My hon. Friend makes the important point that it is not a single issue but a variety of factors that has culminated in a very difficult situation for women and domestic abuse victims, who are in incredibly vulnerable positions.
Despite the intentions for the 2016 Act, it became clear that they had not been implemented. Ministers have acted quickly to rectify that situation by bringing this Bill to the House. I am pleased that the Bill is before us today and that dealing with the matter was not delayed until the introduction of the domestic violence and abuse Bill, as this is a matter of critical importance.
Housing insecurity has a massive effect on women’s ability to leave abusive relationships and to start rebuilding their lives after managing to leave. A Women’s Aid study showed that 63% of women in its refuges had spent over two years in their abusive relationship, with 17% spending over 10 years in it. Women’s Aid also says that housing concerns are a major barrier for many women who are trying to escape domestic abuse, and that housing insecurity interferes with the processes that enable them to begin undoing the harms of domestic violence. The reality is that far too many women are put in a position where their only choice is between staying in an abusive relationship and ending up in a temporary accommodation system that is increasingly unfit for purpose. That is truly horrific.
Many women in abusive relationships also have children and other dependants whom they must consider when making their dreadful choice. That is why this Bill is so important. By providing security of tenure to those who previously held old-style secure tenancies, the Bill will remove a key barrier that prevents victims of domestic violence from leaving an abusive relationship and rebuilding their lives.
The Bill helps only a fraction of victims of domestic violence, however, and in one way. Such victims are the people who are forced out of their properties, abandoning friendships, communities, their children’s schools and other family members. Rarely in our justice system do we see the perpetrator rather than the victim being forced to give up so much of their life. It is not right that victims of domestic violence should be forced to do just that in such a sudden and immediate way. They often have to leave with little notice and have no opportunity to plan or secure future housing, schooling and many other needs. I am pleased to see that the Under-Secretary of State for the Home Department, Victoria Atkins, in the Chamber to hear this. These issues cannot be solved without joint enterprise between Government Departments, and I am pleased that she is here to listen to the debate.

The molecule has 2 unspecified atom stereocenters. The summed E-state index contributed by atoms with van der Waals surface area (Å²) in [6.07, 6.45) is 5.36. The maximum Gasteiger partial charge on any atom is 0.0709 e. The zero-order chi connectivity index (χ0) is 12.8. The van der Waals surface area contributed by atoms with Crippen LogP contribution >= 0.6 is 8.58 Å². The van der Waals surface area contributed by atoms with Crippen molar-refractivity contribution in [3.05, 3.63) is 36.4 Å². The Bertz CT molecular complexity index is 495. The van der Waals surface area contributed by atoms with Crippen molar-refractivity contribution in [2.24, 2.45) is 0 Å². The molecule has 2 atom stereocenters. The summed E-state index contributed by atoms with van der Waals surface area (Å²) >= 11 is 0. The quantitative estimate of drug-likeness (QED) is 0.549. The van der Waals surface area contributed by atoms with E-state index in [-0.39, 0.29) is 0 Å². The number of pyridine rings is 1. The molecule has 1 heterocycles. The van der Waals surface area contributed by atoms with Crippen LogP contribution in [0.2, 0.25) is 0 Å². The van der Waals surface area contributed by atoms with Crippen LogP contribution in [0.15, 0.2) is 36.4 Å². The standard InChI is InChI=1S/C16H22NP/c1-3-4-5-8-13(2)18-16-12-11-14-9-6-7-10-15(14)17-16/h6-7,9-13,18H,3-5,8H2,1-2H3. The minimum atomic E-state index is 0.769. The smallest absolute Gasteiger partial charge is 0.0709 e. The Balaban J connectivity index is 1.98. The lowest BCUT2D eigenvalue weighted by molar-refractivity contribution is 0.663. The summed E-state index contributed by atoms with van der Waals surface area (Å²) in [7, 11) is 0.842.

It is welcome that the Bill offers a secure tenancy to victims, but many will simply be unable to go through the process of moving into such a tenancy straight from their previous one. Many victims of domestic abuse will leave their abusive relationships with very few possessions and nowhere to go. This is why we need a fit-for-purpose refuge system to provide a safe haven for those with nowhere to go. Unfortunately, the current system is simply failing women across the country. Just this Friday, victims of domestic violence from Birmingham were offered accommodation in Burton and Milton Keynes, and even as far away as Manchester. Birmingham is not a small town experiencing a spike in referrals. It is a city of 2.5 million people that is sending victims 86 miles away because it does not have the capacity to accommodate vulnerable people.
Sadly, that fits into the national crisis under this Government. One fifth of specialist women’s refuges have shut down under the Conservatives, and 60% of all referrals to refuges were declined in 2016-17 due to a lack of space. Furthermore, 95% of refuge managers have reported turning away victims with complex mental health needs, with physical impairments or with a large number of children over a six-month period because they simply did not have the means to accommodate and care for them. On a typical day, 155 women and 103 children are turned away from refuges. This national crisis needs urgent attention, but instead the Government are pressing ahead with their catastrophic reforms to supported housing funding that threaten the future of refuges as we know them. Charities such as Women’s Aid, St Mungo’s, Shelter and the Salvation Army all highlighted their concerns to the Government during the consultation period, and serious questions remain about the effect of the Government’s proposals on refuges.
The reality for the funding of refuges is that, following an oversight—if I am going to be generous—by the Government, supported housing, including refuges, was included in the local housing allowance caps. A review into the funding of supported housing ended on